Population equality is the main criteria for creating legislative districts in the US, but many political forces, fortified by the Trump administration, could drastically alter how people are counted and how districts are drawn. The Talking Points Memo article "Trump DOJ Could Effectively Be Reviving A Long-Term Attack On Voting Rights" by Tierney Sneed delves into the issues from court challenges to agency leadership. Social Explorer's Andrew Beveridge comments on the push to add a citizenship question to the census and the ongoing attacks on voting rights. Sneed writes:
An effort by conservatives to move states away from drawing districts using total population — with a lawsuit civil rights advocates said was designed to dilute the political power of minorities — seemed all but dead a year ago, after the Supreme Court ruled 8-0 against their argument.
However, should the Trump Justice Department get its way in a new push to include a citizenship question on the 2020 census, it could breathe new life into the effort. The result could be that some states draw their legislative districts in ways that reduce the voting power of minority communities and boost the power of white ones...
Beveridge explains the impact that redistricting based on citizenship rather than total population could have on districts and voting powers:
Drawing legislative districts so that they equalize according to the number of legal citizens a district has instead of its total population would have huge implications for the political power of areas with a relatively high non-citizen populations, including immigrant communities. An analysis by Andrew Beveridge, a sociologist and demographics expert at CUNY, said that using citizen voting age instead of total population would result in a shift in voting power that would “substantially favor increasing the number of Republican-dominated districts.”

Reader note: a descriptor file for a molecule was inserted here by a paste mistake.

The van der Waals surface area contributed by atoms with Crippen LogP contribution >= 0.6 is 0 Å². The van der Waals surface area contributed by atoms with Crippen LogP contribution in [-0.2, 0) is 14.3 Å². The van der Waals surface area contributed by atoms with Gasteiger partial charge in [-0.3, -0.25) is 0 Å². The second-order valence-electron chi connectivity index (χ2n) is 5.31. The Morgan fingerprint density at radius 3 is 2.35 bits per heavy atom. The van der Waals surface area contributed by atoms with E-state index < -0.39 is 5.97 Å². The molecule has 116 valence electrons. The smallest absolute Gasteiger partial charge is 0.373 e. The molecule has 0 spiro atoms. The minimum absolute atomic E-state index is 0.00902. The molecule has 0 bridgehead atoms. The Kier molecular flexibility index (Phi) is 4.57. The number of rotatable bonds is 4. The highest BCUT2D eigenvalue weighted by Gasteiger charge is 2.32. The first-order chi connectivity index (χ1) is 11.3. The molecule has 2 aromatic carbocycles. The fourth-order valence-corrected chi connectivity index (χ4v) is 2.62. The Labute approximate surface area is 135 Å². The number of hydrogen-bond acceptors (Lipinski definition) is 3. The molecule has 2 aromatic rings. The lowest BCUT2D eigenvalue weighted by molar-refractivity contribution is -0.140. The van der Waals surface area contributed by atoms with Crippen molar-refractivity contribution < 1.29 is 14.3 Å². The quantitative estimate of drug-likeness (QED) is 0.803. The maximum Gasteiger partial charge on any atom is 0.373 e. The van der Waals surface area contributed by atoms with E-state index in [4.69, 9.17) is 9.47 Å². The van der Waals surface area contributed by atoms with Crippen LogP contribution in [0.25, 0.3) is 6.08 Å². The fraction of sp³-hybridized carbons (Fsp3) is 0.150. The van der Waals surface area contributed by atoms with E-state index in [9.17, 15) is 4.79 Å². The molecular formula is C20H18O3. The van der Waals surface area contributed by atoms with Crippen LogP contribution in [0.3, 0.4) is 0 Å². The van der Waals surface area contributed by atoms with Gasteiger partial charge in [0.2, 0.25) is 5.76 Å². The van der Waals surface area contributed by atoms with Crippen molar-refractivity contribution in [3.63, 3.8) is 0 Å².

Beveridge told TPM his immediate reaction when he saw the reports about the Justice Department pushing a census citizenship question was, “Well, I think they’ll try Evenwel again.”
“But I don’t think they’ll win,” he added...
He also comments on how this drive to use citizenship status could go back to the courts again:
It’s an extremely long game, but one that would be “holy grail” for the right, as Beveridge put it...
Learn more about our Webby Award-winning Evenwel Supreme Court Case visualization project and companion report here.